Only basic tools you're really missing is a jigsaw, sander, and a circular saw. Home Depot will do most of your cuts (they will cut the MDF to the exact size you need), and if not using rounded corners or a folding design, that eliminates need for the jigsaw and circular saw at home.

Please help with rail suggestions,
First suggestion is to ditch the pool noodles idea. I've seen several attempts, and it's just not a good solution.

If going with a table-topper design, I'd design a sectional rail that overlaps the playing surface with overhangs (padded to protect the table edges), and fits together using cam screws/connectors (requires power drill). Once installed (requires a screwdriver to connect the sections), it won't go anywhere. You can go full-bore with vinyl-covered 1" foam, or make it a low-rider rail using 1/4" pool bottom closed-cell foam. Base material can be 1/4" MDF (also cut to size at Home Depot) with 2x4 blocks pre-cut to size for the overhangs.
 

waddadonk

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If going with a table-topper design, I'd design a sectional rail that overlaps the playing surface with overhangs (padded to protect the table edges), and fits together using cam screws/connectors (requires power drill). Once installed (requires a screwdriver to connect the sections), it won't go anywhere. You can go full-bore with vinyl-covered 1" foam, or make it a low-rider rail using 1/4" pool bottom closed-cell foam. Base material can be 1/4" MDF (also cut to size at Home Depot) with 2x4 blocks pre-cut to size for the overhangs.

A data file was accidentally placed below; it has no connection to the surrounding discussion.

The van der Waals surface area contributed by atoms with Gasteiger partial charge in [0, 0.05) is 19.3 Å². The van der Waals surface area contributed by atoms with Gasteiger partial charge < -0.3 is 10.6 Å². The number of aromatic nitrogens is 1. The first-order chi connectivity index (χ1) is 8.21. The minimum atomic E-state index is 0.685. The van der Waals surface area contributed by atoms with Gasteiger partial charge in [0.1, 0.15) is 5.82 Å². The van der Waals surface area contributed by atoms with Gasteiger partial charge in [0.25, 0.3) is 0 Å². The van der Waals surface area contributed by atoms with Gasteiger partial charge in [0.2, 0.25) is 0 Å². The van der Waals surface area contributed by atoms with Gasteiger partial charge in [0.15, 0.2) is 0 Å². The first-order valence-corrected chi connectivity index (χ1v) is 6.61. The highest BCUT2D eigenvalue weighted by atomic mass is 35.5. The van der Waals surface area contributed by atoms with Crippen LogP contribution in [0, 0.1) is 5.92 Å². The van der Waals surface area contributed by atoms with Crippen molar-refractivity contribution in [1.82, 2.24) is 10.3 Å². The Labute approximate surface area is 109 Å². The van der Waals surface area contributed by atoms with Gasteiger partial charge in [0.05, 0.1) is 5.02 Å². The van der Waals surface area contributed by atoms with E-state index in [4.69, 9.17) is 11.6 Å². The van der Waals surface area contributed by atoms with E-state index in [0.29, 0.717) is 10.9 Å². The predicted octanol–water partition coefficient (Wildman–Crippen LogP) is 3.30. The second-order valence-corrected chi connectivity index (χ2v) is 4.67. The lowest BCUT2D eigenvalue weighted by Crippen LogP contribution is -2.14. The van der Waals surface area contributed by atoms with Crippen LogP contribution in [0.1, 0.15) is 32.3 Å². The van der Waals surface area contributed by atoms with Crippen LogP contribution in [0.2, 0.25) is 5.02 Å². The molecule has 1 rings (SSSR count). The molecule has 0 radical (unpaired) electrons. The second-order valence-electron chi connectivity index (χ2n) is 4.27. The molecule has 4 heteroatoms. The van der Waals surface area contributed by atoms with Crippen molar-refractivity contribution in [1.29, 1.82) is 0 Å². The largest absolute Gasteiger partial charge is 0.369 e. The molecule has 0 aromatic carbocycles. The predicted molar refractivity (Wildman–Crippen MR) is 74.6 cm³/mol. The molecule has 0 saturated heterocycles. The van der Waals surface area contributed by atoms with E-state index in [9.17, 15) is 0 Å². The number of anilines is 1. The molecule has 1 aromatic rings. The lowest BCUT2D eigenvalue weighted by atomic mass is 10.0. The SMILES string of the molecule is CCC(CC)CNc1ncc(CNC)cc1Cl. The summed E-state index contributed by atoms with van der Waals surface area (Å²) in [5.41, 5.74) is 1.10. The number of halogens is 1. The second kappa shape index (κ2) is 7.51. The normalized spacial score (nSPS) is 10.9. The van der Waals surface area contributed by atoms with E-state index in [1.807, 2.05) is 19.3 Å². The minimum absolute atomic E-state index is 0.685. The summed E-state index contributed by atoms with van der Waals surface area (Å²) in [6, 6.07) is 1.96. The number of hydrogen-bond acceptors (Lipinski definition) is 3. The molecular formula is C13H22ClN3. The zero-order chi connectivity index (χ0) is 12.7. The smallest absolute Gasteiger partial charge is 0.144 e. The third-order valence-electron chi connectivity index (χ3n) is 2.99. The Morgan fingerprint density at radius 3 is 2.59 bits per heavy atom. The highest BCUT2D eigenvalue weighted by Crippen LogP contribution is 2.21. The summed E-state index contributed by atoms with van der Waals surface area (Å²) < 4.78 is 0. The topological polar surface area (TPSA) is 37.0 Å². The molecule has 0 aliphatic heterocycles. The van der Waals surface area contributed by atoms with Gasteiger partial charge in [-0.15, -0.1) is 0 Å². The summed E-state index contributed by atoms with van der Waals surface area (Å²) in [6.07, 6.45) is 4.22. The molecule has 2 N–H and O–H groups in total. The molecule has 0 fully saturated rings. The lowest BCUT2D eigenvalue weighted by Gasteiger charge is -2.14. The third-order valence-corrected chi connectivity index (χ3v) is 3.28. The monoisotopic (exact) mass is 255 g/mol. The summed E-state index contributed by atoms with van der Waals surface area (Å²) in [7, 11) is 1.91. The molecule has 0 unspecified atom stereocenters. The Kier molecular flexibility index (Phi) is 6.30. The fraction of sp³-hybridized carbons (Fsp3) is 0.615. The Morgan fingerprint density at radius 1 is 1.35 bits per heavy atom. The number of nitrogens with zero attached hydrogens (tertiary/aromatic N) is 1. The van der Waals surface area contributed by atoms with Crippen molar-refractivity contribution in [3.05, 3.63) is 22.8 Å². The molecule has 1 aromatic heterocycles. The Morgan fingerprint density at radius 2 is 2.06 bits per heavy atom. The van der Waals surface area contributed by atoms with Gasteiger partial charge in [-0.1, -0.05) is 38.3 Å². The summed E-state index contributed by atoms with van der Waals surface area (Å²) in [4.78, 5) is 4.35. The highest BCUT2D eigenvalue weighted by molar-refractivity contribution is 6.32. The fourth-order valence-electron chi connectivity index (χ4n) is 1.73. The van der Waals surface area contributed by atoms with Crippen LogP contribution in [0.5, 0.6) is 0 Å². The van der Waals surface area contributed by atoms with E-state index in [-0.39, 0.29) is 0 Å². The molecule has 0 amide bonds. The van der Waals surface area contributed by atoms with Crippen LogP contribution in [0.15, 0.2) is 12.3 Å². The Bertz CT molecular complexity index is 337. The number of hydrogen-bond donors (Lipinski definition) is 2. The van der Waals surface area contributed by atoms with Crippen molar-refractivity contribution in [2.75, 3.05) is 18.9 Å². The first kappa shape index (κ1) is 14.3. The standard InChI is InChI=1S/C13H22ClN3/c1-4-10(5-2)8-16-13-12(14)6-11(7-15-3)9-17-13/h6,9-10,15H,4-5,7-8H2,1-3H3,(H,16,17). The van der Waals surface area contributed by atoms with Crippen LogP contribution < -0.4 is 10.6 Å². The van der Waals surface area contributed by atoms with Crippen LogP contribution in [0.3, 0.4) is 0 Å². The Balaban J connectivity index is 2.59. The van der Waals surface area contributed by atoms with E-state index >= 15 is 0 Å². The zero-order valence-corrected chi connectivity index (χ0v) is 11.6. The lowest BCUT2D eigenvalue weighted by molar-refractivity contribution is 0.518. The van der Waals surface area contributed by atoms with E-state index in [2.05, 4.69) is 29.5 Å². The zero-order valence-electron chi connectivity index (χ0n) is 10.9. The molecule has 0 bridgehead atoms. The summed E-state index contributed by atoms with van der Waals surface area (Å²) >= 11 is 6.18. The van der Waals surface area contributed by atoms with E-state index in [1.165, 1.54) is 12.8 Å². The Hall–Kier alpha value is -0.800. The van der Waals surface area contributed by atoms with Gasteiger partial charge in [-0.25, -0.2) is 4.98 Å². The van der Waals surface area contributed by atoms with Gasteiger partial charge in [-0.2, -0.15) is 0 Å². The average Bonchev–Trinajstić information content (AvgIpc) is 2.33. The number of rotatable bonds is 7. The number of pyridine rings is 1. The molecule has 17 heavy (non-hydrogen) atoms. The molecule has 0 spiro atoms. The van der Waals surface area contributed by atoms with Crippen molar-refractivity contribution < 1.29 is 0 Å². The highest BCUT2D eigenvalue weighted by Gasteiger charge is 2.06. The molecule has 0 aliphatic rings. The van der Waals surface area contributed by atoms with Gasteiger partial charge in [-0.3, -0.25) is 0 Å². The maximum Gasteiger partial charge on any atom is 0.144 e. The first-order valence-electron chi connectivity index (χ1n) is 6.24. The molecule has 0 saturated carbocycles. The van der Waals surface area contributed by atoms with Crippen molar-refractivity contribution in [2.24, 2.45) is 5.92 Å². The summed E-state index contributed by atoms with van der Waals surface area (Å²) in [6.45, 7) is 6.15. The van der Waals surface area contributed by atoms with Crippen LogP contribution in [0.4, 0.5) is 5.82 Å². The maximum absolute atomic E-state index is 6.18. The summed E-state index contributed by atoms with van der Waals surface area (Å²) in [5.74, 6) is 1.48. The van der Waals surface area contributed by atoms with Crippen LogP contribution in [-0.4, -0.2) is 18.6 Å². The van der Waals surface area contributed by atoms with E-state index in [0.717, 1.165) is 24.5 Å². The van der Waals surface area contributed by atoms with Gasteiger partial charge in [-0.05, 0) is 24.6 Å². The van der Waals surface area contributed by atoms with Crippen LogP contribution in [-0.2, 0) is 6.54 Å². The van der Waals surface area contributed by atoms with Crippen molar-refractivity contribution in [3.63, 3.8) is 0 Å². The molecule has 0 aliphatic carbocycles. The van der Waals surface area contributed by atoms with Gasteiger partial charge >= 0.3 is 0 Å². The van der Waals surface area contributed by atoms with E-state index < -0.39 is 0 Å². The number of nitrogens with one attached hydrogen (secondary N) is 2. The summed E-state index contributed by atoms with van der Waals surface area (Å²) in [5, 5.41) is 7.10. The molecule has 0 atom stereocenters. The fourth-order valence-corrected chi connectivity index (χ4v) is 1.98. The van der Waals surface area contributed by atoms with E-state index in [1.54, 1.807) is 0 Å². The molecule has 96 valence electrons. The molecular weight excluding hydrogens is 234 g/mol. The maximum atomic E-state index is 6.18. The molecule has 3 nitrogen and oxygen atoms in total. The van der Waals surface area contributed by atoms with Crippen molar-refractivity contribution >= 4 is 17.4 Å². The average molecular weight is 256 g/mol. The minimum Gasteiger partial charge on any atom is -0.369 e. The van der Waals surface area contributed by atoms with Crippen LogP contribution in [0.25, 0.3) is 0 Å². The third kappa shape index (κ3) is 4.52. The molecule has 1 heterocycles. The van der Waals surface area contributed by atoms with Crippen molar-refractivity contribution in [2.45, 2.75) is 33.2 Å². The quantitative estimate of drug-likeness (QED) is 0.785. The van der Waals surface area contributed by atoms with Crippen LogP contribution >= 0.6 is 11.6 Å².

Thanks. I think I'll give project this a shot.

I don't think I have all the details down. Let me sketch this down to confirm...


What I understand is the cross section. MDF will be screwed down into the 2x4. Staples will be on the MDF at one end, and the 2x4 on the other.
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And here's what I understand the birds eye view would be...just before assembling the rail
The grey nubs being the cam screws, and grey circles being the cam locks in the unpadded portion of the 2x4

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Do I have a proper understanding of this setup? I just put togethre some Ikea stuff yesterday and understand that cam locks will just fall out. Is there an alternative solution that also wouldn't require a screwdriver each time? Like a hand twist thing? Just to make it easier to disassemble...
 

BGinGA